In this era of Arab Spring, Olympic controversy, and “social media presidencies”, Social Media is one of the most talked-about phenomena of our time. I say phenomena because, well, what is it really?

It can feel like an ever-changing, highly accessible force in our lives: a force that can lead to obsession, laughter, understanding, misunderstanding, boredom, even revolution. Its much bigger than the sum of its digital parts, much more important than the individual channels, feeds, boards, or pages viewed.

An Instagram shot from our August Happy Hour!

Social media is inherently interested in the idea of ”global”. It transcends geography and sometimes language. It allows previously quieted voices to speak. Stories and recipes and opinions can be shared by anyone, anywhere, at any time. Like film, social media provides completely digestible insight into cultures for anyone who will listen. And, most importantly, it opens avenues for dialogue.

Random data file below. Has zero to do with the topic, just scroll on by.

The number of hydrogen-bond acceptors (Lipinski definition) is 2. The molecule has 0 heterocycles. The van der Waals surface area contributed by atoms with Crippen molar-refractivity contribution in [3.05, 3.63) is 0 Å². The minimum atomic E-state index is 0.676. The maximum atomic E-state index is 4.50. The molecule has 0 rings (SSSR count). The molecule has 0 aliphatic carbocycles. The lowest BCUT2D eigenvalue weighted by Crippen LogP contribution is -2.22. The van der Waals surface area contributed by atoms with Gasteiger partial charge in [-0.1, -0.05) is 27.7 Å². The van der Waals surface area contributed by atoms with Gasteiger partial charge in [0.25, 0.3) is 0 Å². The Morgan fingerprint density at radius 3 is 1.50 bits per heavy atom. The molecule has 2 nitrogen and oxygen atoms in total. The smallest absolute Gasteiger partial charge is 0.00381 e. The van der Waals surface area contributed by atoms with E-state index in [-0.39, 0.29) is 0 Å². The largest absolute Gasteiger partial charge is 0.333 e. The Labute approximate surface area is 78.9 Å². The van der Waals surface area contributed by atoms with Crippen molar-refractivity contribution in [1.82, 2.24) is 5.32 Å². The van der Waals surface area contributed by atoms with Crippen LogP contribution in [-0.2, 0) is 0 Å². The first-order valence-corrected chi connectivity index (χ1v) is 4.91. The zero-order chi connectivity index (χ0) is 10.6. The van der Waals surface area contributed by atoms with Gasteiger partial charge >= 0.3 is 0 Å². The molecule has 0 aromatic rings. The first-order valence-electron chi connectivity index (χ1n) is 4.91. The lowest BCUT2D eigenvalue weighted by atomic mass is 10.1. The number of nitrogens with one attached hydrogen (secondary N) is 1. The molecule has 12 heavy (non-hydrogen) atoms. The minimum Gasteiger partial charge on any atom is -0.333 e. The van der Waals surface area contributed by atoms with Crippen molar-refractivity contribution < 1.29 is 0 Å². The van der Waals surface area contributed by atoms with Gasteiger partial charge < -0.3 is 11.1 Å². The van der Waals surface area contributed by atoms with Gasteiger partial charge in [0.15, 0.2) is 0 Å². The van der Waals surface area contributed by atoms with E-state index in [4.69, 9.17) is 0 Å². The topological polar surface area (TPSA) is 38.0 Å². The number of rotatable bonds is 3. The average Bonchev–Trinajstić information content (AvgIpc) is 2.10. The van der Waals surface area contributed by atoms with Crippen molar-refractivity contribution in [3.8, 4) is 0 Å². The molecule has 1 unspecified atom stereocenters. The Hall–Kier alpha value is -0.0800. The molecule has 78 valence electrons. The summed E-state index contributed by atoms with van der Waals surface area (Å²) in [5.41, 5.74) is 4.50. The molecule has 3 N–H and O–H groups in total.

Our aim at GFI is to create global understanding, cultural empathy and connectivity through film. We help people take initiative and change the way they see the world. We often talk about the transformative power of film and its ability to take the viewer to another place, time, or

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SUPPORT: Don’t Stop Believing

Long Live Orange Mushrooms (and the San Francisco Giants)!

It’s more than a song. It’s baseball, elections and the battle-cry behind every film, and filmmaker, taking us into our tenth year…